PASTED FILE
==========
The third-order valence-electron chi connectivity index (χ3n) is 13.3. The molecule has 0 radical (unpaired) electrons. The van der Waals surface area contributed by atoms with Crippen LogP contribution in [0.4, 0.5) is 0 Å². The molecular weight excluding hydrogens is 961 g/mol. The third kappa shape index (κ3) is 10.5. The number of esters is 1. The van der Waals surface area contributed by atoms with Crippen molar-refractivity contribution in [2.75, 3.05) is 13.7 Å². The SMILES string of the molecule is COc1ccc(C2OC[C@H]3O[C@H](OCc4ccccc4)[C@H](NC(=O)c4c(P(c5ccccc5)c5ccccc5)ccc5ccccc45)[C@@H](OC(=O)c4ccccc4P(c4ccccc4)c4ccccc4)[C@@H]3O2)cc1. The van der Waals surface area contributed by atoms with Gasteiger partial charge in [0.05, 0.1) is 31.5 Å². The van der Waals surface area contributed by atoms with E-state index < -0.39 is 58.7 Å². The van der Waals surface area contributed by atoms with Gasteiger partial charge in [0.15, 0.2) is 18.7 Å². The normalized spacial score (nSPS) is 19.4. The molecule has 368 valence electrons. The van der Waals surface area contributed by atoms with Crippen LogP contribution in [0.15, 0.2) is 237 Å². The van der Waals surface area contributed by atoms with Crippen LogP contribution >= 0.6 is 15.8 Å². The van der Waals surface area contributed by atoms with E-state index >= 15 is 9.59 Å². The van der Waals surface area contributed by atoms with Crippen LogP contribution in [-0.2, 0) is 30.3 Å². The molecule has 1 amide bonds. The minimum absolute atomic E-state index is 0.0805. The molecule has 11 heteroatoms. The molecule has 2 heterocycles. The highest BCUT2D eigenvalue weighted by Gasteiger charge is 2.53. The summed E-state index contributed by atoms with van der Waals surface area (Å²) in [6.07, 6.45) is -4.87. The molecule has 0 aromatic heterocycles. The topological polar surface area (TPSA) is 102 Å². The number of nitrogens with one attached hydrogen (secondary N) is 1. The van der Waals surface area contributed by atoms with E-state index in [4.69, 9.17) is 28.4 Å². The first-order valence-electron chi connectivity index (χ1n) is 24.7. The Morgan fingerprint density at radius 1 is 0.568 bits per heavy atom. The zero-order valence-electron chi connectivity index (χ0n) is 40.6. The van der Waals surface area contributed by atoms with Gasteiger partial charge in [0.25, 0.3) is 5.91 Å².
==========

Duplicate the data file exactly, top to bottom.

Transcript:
The third-order valence-electron chi connectivity index (χ3n) is 13.3. The molecule has 0 radical (unpaired) electrons. The van der Waals surface area contributed by atoms with Crippen LogP contribution in [0.4, 0.5) is 0 Å². The molecular weight excluding hydrogens is 961 g/mol. The third kappa shape index (κ3) is 10.5. The number of esters is 1. The van der Waals surface area contributed by atoms with Crippen molar-refractivity contribution in [2.75, 3.05) is 13.7 Å². The SMILES string of the molecule is COc1ccc(C2OC[C@H]3O[C@H](OCc4ccccc4)[C@H](NC(=O)c4c(P(c5ccccc5)c5ccccc5)ccc5ccccc45)[C@@H](OC(=O)c4ccccc4P(c4ccccc4)c4ccccc4)[C@@H]3O2)cc1. The van der Waals surface area contributed by atoms with Gasteiger partial charge in [0.05, 0.1) is 31.5 Å². The van der Waals surface area contributed by atoms with E-state index < -0.39 is 58.7 Å². The van der Waals surface area contributed by atoms with Gasteiger partial charge in [0.15, 0.2) is 18.7 Å². The normalized spacial score (nSPS) is 19.4. The molecule has 368 valence electrons. The van der Waals surface area contributed by atoms with Crippen LogP contribution in [0.15, 0.2) is 237 Å². The van der Waals surface area contributed by atoms with Crippen LogP contribution >= 0.6 is 15.8 Å². The van der Waals surface area contributed by atoms with E-state index >= 15 is 9.59 Å². The van der Waals surface area contributed by atoms with Crippen LogP contribution in [-0.2, 0) is 30.3 Å². The molecule has 1 amide bonds. The minimum absolute atomic E-state index is 0.0805. The molecule has 11 heteroatoms. The molecule has 2 heterocycles. The highest BCUT2D eigenvalue weighted by Gasteiger charge is 2.53. The summed E-state index contributed by atoms with van der Waals surface area (Å²) in [6.07, 6.45) is -4.87. The molecule has 0 aromatic heterocycles. The topological polar surface area (TPSA) is 102 Å². The number of nitrogens with one attached hydrogen (secondary N) is 1. The van der Waals surface area contributed by atoms with E-state index in [4.69, 9.17) is 28.4 Å². The first-order valence-electron chi connectivity index (χ1n) is 24.7. The Morgan fingerprint density at radius 1 is 0.568 bits per heavy atom. The zero-order valence-electron chi connectivity index (χ0n) is 40.6. The van der Waals surface area contributed by atoms with Gasteiger partial charge in [0.25, 0.3) is 5.91 Å².